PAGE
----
Motor Lifeboat 36391, Point Adams
Curtis Bay, Maryland at the U.S. Coast Guard Yard
110 HP Sterling Petrel gas engine
Self-righting and self-bailing
The Motor Lifeboat 36391, Point Adams was originally a Coast Guard boat. It was brought into service on May 25, 1934 then transported to Coast Guard Station Point Adams in Hammond. It received a Gold Lifesaving Medal after rescuing four men from a broken fishing boat in Clatsop Spit. In 1955, the Motor Lifeboat 36391 was sold out of service.
During the following decades, the boat was altered and not maintained. By the time the current owner, Glen Cathers, came across it in the Port of Astoria in 2005, it was in poor condition but the bottom remained solid.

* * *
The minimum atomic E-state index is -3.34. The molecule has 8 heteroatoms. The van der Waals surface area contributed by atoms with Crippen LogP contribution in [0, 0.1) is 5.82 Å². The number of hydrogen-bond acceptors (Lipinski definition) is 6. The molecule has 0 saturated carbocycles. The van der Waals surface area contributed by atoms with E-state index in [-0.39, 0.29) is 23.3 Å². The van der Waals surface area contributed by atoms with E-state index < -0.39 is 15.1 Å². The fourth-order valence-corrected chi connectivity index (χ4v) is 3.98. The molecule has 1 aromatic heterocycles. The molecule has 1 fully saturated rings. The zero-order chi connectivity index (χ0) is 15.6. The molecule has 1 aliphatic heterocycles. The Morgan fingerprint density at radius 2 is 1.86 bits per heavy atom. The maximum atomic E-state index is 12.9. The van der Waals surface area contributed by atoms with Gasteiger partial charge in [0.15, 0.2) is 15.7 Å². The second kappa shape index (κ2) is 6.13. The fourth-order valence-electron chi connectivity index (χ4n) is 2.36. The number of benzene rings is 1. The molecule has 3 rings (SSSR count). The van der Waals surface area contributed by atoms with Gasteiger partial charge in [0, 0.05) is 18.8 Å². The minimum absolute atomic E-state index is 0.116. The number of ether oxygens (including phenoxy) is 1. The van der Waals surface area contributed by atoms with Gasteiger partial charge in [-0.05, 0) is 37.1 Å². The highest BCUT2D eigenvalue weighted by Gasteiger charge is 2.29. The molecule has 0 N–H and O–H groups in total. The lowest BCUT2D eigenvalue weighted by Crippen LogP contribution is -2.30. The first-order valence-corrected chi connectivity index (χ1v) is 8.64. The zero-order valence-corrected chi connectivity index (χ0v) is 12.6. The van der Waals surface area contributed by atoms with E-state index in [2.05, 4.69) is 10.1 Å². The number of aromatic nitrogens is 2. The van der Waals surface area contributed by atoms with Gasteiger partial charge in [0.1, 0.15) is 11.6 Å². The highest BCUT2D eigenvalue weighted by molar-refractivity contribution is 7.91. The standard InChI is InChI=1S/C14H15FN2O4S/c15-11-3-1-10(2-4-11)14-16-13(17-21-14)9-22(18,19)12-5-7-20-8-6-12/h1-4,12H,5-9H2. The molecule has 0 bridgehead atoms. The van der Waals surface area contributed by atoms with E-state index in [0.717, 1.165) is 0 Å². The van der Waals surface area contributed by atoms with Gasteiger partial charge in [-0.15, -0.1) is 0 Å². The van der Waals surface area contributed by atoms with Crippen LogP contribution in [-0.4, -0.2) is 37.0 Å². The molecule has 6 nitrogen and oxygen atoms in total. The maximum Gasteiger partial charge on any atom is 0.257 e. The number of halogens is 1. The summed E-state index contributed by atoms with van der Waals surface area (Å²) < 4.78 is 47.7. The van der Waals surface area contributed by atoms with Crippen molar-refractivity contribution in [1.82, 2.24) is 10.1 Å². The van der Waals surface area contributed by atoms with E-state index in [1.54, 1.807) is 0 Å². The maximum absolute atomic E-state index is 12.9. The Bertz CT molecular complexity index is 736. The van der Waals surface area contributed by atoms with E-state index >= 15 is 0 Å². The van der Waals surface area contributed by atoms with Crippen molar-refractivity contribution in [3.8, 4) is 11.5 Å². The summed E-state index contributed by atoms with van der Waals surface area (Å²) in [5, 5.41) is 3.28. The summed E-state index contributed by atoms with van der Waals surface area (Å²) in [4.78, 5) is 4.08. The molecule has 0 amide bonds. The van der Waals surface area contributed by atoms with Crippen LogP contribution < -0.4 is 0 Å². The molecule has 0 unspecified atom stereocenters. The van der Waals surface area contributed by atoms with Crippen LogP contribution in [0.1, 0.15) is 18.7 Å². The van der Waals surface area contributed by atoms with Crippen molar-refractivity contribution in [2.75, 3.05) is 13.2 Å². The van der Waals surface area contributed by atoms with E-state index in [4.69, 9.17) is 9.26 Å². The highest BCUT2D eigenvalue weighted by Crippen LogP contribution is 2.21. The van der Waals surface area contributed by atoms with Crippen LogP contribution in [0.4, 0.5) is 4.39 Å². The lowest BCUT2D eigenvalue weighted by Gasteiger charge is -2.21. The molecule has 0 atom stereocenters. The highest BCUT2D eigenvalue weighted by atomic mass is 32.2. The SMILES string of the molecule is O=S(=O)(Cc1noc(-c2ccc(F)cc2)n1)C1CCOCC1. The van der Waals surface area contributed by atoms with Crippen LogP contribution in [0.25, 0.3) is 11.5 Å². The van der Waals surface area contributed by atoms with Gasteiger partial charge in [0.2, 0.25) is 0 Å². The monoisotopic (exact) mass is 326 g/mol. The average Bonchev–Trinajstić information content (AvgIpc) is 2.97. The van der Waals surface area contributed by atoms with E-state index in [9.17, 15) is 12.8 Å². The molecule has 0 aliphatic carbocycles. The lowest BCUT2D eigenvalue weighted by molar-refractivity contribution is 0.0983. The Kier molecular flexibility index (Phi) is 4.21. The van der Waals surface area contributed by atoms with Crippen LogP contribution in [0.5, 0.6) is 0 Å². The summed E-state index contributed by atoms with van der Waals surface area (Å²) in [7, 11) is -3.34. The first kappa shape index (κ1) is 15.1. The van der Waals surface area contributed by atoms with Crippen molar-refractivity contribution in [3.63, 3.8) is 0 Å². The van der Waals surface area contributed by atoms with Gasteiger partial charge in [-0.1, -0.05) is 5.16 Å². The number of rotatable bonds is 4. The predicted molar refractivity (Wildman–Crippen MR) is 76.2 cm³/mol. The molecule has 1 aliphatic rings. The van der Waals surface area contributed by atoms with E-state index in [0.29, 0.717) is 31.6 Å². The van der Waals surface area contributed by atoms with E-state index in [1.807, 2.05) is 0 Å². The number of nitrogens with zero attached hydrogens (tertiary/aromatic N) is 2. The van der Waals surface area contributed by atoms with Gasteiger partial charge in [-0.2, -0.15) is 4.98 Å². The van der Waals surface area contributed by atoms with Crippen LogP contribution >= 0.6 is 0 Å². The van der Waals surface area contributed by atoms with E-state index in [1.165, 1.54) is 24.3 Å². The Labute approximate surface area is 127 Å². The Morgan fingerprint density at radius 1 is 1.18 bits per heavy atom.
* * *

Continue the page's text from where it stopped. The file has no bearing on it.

"I bought her, brought her home and spent the next seven years rebuilding her to original Coast Guard specs," Cathers said. "391 has bronze parts from 15 different motor lifeboats that were broken up over the years, parts that were saved as mementos by the crews who drove them."
During the restoration process, Cathers uncovered the boat numbers 36391, researched them and learned from a Coast Guard historian that it had been stationed at Point Adams for its entire service.
"Until that moment I was unaware that the boat was in fact one I had been out on many times as a child in the late '40s and early '50s and that my father as a coastguardsman at Point Adams from 1936 to 1955 had driven our boat many, many times on rescue missions," Cathers said. "This boat is very special to me, not only for its historical significance but for its deeply personal place in my heart."
Cathers relaunched the Point Adams in 2012 and has since toured the Coast Guard stations along the west coast, showing the boat to crews. For three months in 2018, Cathers took it on a tour of the Great Lakes and the 49 small boat stations there.
Now, the Point Adams 36391 is the only T-Revised model, 36-foot motor lifeboat in service condition of 69 that were built.